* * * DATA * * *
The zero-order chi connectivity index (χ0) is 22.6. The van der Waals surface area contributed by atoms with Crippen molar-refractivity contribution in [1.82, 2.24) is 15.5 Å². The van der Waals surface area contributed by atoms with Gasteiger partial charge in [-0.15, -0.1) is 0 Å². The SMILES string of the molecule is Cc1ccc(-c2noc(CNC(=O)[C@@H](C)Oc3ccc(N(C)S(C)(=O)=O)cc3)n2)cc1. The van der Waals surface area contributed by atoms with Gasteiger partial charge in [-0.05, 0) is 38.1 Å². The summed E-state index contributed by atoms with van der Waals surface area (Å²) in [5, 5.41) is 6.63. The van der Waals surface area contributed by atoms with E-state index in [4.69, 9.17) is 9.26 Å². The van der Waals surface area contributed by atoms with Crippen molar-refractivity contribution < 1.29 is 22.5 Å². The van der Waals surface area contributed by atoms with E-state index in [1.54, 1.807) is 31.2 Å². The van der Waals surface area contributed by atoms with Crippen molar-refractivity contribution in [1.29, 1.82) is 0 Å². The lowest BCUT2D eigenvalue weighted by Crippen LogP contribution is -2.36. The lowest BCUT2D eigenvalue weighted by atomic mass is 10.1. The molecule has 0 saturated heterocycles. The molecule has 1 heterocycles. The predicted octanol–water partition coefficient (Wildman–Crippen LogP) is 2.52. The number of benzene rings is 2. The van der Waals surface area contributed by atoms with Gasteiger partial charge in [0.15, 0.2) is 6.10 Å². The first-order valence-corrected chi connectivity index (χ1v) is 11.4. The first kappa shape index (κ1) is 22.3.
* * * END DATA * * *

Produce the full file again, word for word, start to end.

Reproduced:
The zero-order chi connectivity index (χ0) is 22.6. The van der Waals surface area contributed by atoms with Crippen molar-refractivity contribution in [1.82, 2.24) is 15.5 Å². The van der Waals surface area contributed by atoms with Gasteiger partial charge in [-0.15, -0.1) is 0 Å². The SMILES string of the molecule is Cc1ccc(-c2noc(CNC(=O)[C@@H](C)Oc3ccc(N(C)S(C)(=O)=O)cc3)n2)cc1. The van der Waals surface area contributed by atoms with Gasteiger partial charge in [-0.05, 0) is 38.1 Å². The summed E-state index contributed by atoms with van der Waals surface area (Å²) in [5, 5.41) is 6.63. The van der Waals surface area contributed by atoms with E-state index in [4.69, 9.17) is 9.26 Å². The van der Waals surface area contributed by atoms with Crippen molar-refractivity contribution < 1.29 is 22.5 Å². The van der Waals surface area contributed by atoms with E-state index in [1.54, 1.807) is 31.2 Å². The van der Waals surface area contributed by atoms with Crippen molar-refractivity contribution in [1.29, 1.82) is 0 Å². The lowest BCUT2D eigenvalue weighted by Crippen LogP contribution is -2.36. The lowest BCUT2D eigenvalue weighted by atomic mass is 10.1. The molecule has 0 saturated heterocycles. The molecule has 1 heterocycles. The predicted octanol–water partition coefficient (Wildman–Crippen LogP) is 2.52. The number of benzene rings is 2. The van der Waals surface area contributed by atoms with Gasteiger partial charge in [0.15, 0.2) is 6.10 Å². The first-order valence-corrected chi connectivity index (χ1v) is 11.4. The first kappa shape index (κ1) is 22.3.